STUDENTS were once spied upon to make sure they didn’t step out of line.
And at the University of Aberdeen in the 17th century that included getting up at 5am to clean and study – or risk expulsion.
A standards enforcer kept an eye on students and reported any lapse in standards.
Project archivist for the University of Aberdeen, Mary Sabiston has put together a collection of what a day in the life of a student would have been like at the university in the 1600s.
She said: “It’s so different to what students experience nowadays. There was a staff member who had to watch what the students were up to, called a Hebdomader.
“It was his job to make sure the discipline was there and to check they were all in bed at the right time.
“I have this thought of them sending a spy to make sure there’s nobody misbehaving.
“The rules were for both boarders and non-boarders, but non-boarders would have been allowed to leave the campus so would have been allowed to do what they wanted.
“The rules would have been strictly enforced for everyone on campus – some of them are quite hilarious!”
Students at the university, then known as King’s College, were expected to live a life of prayer and study.
Starting at 5am ending at 9pm the students were strictly disciplined and could expect punishments, fines and even expulsion if caught out of line.
Rules, which were written in Latin, included dressing gravely and neatly, keeping students’ sports among themselves and acting with “sporting, modesty and gentleness”, while fines were imposed for missing a religious meeting.
Some of the students who had funded places would have had additional rules as a condition of them receiving the bursary.
The information came from a study of the students timetable and daily life by former university researcher, Colin McLaren as well as the institution’s own record of the 1641 rules.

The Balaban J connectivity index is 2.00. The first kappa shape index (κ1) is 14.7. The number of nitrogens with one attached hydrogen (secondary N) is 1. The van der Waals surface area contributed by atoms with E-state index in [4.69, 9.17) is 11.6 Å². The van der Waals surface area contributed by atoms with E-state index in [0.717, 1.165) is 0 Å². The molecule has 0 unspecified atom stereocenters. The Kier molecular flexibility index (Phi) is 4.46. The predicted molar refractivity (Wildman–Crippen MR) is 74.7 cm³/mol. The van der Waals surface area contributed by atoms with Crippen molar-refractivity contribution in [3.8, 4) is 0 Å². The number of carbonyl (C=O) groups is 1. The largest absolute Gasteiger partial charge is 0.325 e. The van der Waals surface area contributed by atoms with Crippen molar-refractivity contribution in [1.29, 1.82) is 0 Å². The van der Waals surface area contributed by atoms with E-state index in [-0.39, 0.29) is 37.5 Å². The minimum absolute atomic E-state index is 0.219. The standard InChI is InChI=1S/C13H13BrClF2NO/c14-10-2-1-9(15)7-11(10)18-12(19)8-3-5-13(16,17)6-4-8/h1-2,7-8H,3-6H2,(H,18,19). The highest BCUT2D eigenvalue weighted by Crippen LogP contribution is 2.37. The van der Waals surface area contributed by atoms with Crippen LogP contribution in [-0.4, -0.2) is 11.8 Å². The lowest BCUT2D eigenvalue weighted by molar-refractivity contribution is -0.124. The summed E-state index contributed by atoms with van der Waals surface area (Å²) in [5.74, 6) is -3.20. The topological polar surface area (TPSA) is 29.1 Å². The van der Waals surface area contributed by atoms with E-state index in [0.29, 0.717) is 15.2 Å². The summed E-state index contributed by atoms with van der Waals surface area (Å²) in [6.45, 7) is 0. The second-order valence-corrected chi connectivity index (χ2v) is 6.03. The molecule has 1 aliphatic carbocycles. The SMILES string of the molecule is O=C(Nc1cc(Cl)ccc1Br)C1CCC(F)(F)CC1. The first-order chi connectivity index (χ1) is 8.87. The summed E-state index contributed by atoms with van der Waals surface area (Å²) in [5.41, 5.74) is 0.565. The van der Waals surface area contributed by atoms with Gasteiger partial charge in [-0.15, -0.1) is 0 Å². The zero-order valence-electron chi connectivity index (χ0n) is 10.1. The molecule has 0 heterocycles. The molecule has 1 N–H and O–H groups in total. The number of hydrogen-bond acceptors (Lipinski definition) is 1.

As part of the university’s Explore Your Archives week, which runs until Sunday, a series of tweets and blog were created by the Special Collections department to engage audiences with the rich stories of student life held within their archives.
Mary added: “Using Colin’s book as well, we have packed together some tweets about their day.
“Because tweets are restrictive we’ve also done a blog. It’s been quite fun, it’s good when you look at students today compared with then.
“I’m not bad-mouthing modern students, but the idea of a stereotypical student today is very different to one in the 17th century. “That’s why I did the collection, because I thought it would be nice and an interesting look into how things have changed.”
Aberdeen University Student’s Association (AUSA) president Genna Clarke laughed off the thought of students having to dress “gravely” and said AUSA “celebrates diversity” in the student body.
She added: “It sounds hugely different, one of the main things now is there is more flexibility in education and opportunities to enhance your own studies.
“It’s really interesting because we have been trying to track down older sabbatical officers and found there used to be separate student unions for men and women.
“Even the demographic of students has changed – there’s something like 120 different nationalities studying here now – there’s a much greater diversity in the student body.
“The collection sounds fascinating – I think a lot of students would be interested to see it for themselves.
“My dad also came to the University of Aberdeen, in the 1970s, and even his experience is completely different to mine.”